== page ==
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Walter De Grey Walter De Grey
(c.1188-1255)

Bishop-Elect of Coventry & Lichfield
Bishop of Worcester
Archbishop of York
Born: circa 1188
Died: 1st May 1255


The family of De Grey was one of considerable importance and is still represented on the roll of peers. Walter was almost certainly the son of John De Grey I of Eaton in Norfolk, though the family was particularly associated with the Castle of Rotherfield Greys in Oxfordshire, which Walter eventually purchased, from a cousin, for his brother, Robert. The future Archbishop was educated at Oxford and like his uncle - John De Grey II, Bishop of Norwich and Archbishop-Elect of Canterbury - he was drawn to the Church. Walter was, early, brought to the notice of King John, to whom he was indebted for all his preferments.

In 1207, Walter was made prebendary of Rochester and, in the same year, received a stall at Exeter and the archdeaconry of Totnes. Many other appointments followed; and, in 1288, he was elected Bishop of Coventry & Lichfield by the Lichfield Chapter, in opposition to the nominee of the monks of Coventry. The legate, Pandulph, would admit neither and, at length, a third person became the prelate. In October 1214, however, De Grey was consecrated Bishop of Worcester, resigning all his former preferments. The following year, the Chapter of York elected Simon Langton, brother of the famous Archbishop of Canterbury, to their vacant see; but the King would not receive him and the Pope, Innocent III, at once set him aside when the Canons sent their representatives to Rome. The latter, prepared for such an emergency, then nominated Walter de Grey, Bishop of Worcester, who was, at the time (1216), also in Rome. The Pope accepted him and De Grey returned with the pall to England. It is said that he paid 10,000 for the Papal recognition.

De Grey was a marked favourite with both Kings John and Henry Ill and was, beyond a doubt, the most distinguished English prelate of his time. He is said to have complied readily with all the wishes of King John and was certainly on the King's side during the great struggle for the Magna Carta. Under Henry III, De Grey was frequently employed on important diplomatic services. In 1227, he was sent to France, in the hope of inducing the great lords of Normandy, Anjou, Brittany and Poitou to accept Henry as their suzerain; and, in 1237, he was sent with the Earl of Cornwall to an assembly convened by the Emperor Frederick. Archbishop De Grey was appointed regent of the Kingdom during Henry's absence in France, in 1242, and was again regent in 1254, when the Queen joined her husband in Gascony. In every important event which took place in the history of the nation, the Arch-bishop of York was more or less concerned. He several times entertained the Kings of England and Scotland, with their Queens, at York. The most memorable occasion being in 1252, when the English court and the Royal House of Scotland kept their Christmas at York and the young King, Alexander III, then eight years old, was married to Henry's daughter Margaret. In 1255, De Grey was present at a parliament which, in effect, ushered in the War of the Barons. The whole country was in a state of sullen indignation and, on the dissolution of the Parliament, the Archbishop retired to the Bishop of London's Palace at Fulham. He had been there only three days when he died, on 1st May 1255.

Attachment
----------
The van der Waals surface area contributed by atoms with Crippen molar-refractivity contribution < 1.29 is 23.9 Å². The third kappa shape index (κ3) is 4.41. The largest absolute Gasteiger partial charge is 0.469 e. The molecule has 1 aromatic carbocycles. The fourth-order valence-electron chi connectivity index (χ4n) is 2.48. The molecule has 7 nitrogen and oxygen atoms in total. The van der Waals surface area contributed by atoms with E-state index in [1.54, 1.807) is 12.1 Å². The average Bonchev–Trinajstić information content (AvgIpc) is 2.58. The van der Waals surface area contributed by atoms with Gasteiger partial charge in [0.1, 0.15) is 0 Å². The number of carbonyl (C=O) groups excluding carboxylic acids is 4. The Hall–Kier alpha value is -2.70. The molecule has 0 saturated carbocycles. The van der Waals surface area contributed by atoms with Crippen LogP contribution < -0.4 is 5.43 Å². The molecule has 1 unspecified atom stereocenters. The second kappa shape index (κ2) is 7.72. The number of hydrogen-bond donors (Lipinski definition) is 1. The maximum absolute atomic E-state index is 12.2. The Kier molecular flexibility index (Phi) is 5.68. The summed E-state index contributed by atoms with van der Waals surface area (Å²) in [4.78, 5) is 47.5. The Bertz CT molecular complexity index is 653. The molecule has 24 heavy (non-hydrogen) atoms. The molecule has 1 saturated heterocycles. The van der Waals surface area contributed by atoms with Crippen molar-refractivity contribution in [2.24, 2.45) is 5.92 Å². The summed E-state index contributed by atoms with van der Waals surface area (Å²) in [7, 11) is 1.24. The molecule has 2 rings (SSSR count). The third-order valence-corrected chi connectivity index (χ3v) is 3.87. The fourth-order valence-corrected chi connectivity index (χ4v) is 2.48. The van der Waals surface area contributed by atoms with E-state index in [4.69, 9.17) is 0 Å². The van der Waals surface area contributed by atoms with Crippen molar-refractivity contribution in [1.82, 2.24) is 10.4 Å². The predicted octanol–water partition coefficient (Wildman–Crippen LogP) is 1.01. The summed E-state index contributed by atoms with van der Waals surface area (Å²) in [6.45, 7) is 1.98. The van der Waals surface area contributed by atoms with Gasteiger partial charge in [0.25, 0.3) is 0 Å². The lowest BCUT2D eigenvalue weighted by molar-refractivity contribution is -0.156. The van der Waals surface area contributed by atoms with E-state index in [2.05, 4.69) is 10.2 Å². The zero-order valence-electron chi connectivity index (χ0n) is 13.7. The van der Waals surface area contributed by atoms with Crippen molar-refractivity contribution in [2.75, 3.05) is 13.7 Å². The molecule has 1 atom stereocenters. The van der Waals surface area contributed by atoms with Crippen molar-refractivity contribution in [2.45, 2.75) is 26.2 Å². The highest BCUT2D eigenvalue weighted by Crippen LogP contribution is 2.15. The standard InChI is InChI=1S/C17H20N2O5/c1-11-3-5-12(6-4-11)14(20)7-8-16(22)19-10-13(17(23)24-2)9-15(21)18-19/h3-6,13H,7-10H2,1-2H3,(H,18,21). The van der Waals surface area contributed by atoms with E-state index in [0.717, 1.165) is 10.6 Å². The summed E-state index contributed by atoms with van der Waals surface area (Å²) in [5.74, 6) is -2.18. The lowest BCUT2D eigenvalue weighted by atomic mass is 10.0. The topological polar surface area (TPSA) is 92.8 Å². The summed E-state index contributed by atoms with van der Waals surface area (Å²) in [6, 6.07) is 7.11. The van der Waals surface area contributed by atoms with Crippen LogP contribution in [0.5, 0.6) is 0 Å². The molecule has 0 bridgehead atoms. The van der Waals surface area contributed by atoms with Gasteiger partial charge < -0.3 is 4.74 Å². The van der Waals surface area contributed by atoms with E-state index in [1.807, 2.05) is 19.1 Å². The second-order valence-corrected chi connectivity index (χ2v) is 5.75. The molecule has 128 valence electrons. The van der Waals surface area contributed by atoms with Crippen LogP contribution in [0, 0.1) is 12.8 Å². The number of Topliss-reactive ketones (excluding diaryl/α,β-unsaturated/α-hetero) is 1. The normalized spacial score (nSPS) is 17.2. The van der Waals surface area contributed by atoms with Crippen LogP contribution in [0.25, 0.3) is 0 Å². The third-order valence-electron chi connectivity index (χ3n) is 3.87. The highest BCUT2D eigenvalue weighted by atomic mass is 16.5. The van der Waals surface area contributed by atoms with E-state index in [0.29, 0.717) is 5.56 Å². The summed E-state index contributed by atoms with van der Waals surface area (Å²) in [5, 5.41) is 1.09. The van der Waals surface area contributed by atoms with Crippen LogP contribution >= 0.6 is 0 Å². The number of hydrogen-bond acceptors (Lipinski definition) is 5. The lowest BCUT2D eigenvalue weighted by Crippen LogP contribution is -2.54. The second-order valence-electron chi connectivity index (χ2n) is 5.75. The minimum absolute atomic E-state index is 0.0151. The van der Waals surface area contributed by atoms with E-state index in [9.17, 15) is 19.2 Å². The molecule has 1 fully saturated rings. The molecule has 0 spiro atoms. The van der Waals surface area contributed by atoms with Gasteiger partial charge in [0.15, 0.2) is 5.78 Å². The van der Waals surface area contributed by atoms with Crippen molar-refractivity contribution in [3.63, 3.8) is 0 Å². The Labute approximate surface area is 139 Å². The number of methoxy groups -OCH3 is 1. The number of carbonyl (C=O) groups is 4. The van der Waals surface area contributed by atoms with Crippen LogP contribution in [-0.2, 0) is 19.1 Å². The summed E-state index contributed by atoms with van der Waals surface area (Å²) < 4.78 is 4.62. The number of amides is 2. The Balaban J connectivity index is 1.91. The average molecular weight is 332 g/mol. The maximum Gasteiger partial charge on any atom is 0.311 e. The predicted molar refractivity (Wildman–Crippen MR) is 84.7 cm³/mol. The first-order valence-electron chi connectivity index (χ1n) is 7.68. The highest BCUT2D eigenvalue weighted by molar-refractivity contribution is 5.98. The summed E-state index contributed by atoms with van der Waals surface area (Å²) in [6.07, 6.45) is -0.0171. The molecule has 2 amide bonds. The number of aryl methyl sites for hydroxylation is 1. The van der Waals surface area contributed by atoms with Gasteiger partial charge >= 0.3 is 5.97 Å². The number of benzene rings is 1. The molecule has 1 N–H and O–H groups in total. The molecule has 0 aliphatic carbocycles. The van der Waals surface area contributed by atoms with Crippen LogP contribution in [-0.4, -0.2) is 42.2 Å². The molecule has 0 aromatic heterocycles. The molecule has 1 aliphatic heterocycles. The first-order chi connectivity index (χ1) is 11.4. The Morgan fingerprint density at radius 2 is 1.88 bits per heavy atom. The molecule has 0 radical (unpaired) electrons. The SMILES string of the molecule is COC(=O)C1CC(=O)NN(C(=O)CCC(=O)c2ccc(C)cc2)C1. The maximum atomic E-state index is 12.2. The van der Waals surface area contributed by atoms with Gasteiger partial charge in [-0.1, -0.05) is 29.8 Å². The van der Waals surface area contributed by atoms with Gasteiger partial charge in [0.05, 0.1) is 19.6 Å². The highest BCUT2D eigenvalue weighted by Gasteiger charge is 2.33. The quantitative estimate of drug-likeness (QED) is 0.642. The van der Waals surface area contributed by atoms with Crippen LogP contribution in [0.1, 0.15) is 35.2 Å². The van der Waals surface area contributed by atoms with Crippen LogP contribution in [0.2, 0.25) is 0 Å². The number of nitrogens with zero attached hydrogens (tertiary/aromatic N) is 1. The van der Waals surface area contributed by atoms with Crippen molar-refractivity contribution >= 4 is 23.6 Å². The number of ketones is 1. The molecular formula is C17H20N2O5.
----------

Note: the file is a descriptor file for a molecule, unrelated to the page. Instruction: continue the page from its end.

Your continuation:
In his own diocese, Walter de Grey was a great benefactor. He found it in a state of utter neglect and left it, at his death, in comparative wealth and order. He purchased and annexed, to the stalls and offices of the Chapter, many churches and livings. He bought and appropriated, to the see, the village of St. Andrewthorpe, the name of which was speedily changed to Bishopthorpe, from the palace which he built there and which is still the residence of the Archbishops. In London, he bought York House for the see, to which it remained attached until Henry VIII compelled Wolsey to resign it, and its name was changed to Whitehall Palace. De Grey had the south transept of York Minster built and his tomb remains there. The place of his interment was probably chosen the man himself. At Ripon, he probably built the west front of the existing cathedral and translated the relics of St. Wilfrid.

Edited from Richard John King's "Handbook to the Cathedrals of England: Northern Division" (1903).

 

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